- Enriched Address Data - When you give Smarty an address and ask for the ZIP+4 Code, we give you the ZIP+4 Code along with the validated, standardized address. We also provide up to 45 data points about the address, including county information, lat/long coordinates, time zone, whether the address is residential or commercial, and more data that can be used for business intelligence and to understand your mail recipients better.
That's right. Your mail can show up faster, cheaper, and more reliably if you label things right, plus you get less returned mail. Bet you're ready to do your first full ZIP Code lookup now.
Those benefits are just the beginning. If you're getting the ZIP+4 Code, you're already validating and standardizing the address and address validation improve business results across all types of organizations. Read our ebook to learn how:
How ZIP Codes Became 9-Digit-ZIP Codes
Fully understanding the last four digits of ZIP Codes requires knowing about 5-digit ZIP Codes too.
These are the codes you know. They look like this.
The Zone Improvement Plan (ZIP) was something the USPS came up with to make it easier to ship letters and packages across the country. ZIP helps divide the country into different "zones" according to the distribution of mail, which accelerates sorting and delivery.
On July 1, 1963, the Post Office Department launched the Zone Improvement Plan. At the same time, they introduced the world to Mr. ZIP or "Zippy." Zippy is the official ZIP Code mascot pictured on our ZIP Codes 101 page. They also released the ZIP Code jingle:
As the US population has increased and scattered since 1963, it's been necessary to expand the system to make room for everybody and their dog. That's where the "plus 4" part comes in. We're getting ahead of ourselves, so let's start with the basics.
If you're mailing a letter from Boston to Seattle, the mail carrier in Massachusetts doesn't care what the street address of the destination is. It's what you might call "outside his jurisdiction." He just needs to know which mail carrier to send it to so the appropriate mail carrier can get it to the address.
A postal worker can only cover so much ground on a given day. And since the USPS has a standard of delivering in the rain, sleet, or snow, that rules out the possibility of doing the service of delivery in stages (some today, some tomorrow). That means any given post office only serves what it can reach in a day. ZIP Codes reflect that.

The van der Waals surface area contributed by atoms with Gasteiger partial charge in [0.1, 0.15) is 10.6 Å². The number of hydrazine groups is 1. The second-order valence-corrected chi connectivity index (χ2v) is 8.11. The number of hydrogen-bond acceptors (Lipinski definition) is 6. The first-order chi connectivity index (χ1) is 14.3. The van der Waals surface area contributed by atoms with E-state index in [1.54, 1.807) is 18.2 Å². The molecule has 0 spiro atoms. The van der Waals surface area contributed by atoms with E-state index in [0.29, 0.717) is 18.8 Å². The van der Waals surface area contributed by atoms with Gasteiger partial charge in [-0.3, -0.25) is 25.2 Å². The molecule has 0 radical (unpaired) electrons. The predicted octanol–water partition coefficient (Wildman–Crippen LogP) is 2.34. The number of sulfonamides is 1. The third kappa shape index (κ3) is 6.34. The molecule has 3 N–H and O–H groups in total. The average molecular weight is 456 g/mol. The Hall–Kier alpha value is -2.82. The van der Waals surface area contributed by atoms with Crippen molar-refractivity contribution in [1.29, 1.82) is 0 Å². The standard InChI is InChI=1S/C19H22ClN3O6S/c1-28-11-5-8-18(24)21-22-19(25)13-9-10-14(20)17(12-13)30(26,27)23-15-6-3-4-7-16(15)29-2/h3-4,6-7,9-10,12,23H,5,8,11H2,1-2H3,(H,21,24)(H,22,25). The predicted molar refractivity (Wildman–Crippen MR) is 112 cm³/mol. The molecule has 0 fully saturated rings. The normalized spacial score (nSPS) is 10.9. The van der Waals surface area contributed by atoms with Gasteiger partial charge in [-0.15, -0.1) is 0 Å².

Typically, a ZIP Code ties to a post office; by that, we mean every one of the latter has one of the former. You might think of ZIP Codes as a mailing address for a particular post office. Some handle more than one ZIP Code, but a one-on-one game plan is a standard.
It's essential to note that ZIP Codes aren't "boundaries." They're a collection of delivery routes. They don't follow geographic or administrative boundary lines; they can cross city, county, and state lines. They follow where the delivery trucks go.
Some ZIP Codes are a bit different in function. Among them are "military" ZIP Codes, which include everything from military bases (domestic or otherwise) to battleships at sea. Then there are "unique" ZIP Codes. Businesses and organizations sometimes get a dedicated ZIP Code that they don't have to share with anyone due to the volume of mail they send and receive.
These frequently benefit from bulk mailing discounts since the organization usually has a mail department that (1) presorts mail before giving it to the USPS and (2) distributes mail internally, so the USPS doesn't have to. Like standard ZIP Codes, "military" and "unique" ZIP Codes circumscribe their delivery area. For a more in-depth guide, visit our ZIP Codes page.
ZIP+4 Code Database
For many users, the best way to access the USPS ZIP+4 database is through a CASS Certified USPS address validation vendor. Like Smarty. Since the last four digits of ZIP Codes update frequently, even month-old data isn't reliable. Checking addresses regularly against the database will ensure your data remains clean.
The ZIP+4 Code database can be accessed free directly through the USPS site or the USPS address validation API. In our USPS APIs article, you will find a comprehensive list of uses and limitations of the USPS web-based tool and API. If you need a ZIP+4 Code Database, address validation might scratch your itch better than anything provided by the USPS. You can check out our ebook. It shows how to improve business results in your organization using address validation. Read it here:
What Is My ZIP Code with the Extra 4 Digits?
If you need an answer to, "What is my ZIP Code with the extra 4 digits?" Just click one of the buttons at the top of the page, enter your address, and get your +4 Code instantly. Just remember, it's called a ZIP+4 Code, or simply a ZIP+4.
The quiz will include three things:
- ZIP+4 Codes indicate delivery routes.
- Using ZIP+4 Codes gets your mail there faster and more accurately.
- We at Smarty can get you those codes.
If you want to try it on a single address, you can now use our Single Address Verification Tool. Our blindingly fast US Address Verification API provides the appropriate ZIP+4 Code for every address we process.
Or you could call us instead if you'd rather talk to an actual person. (We'd offer a fake person, but we don't have one of those on staff.) Either way, we can help you ZIP your address and ZIP it well.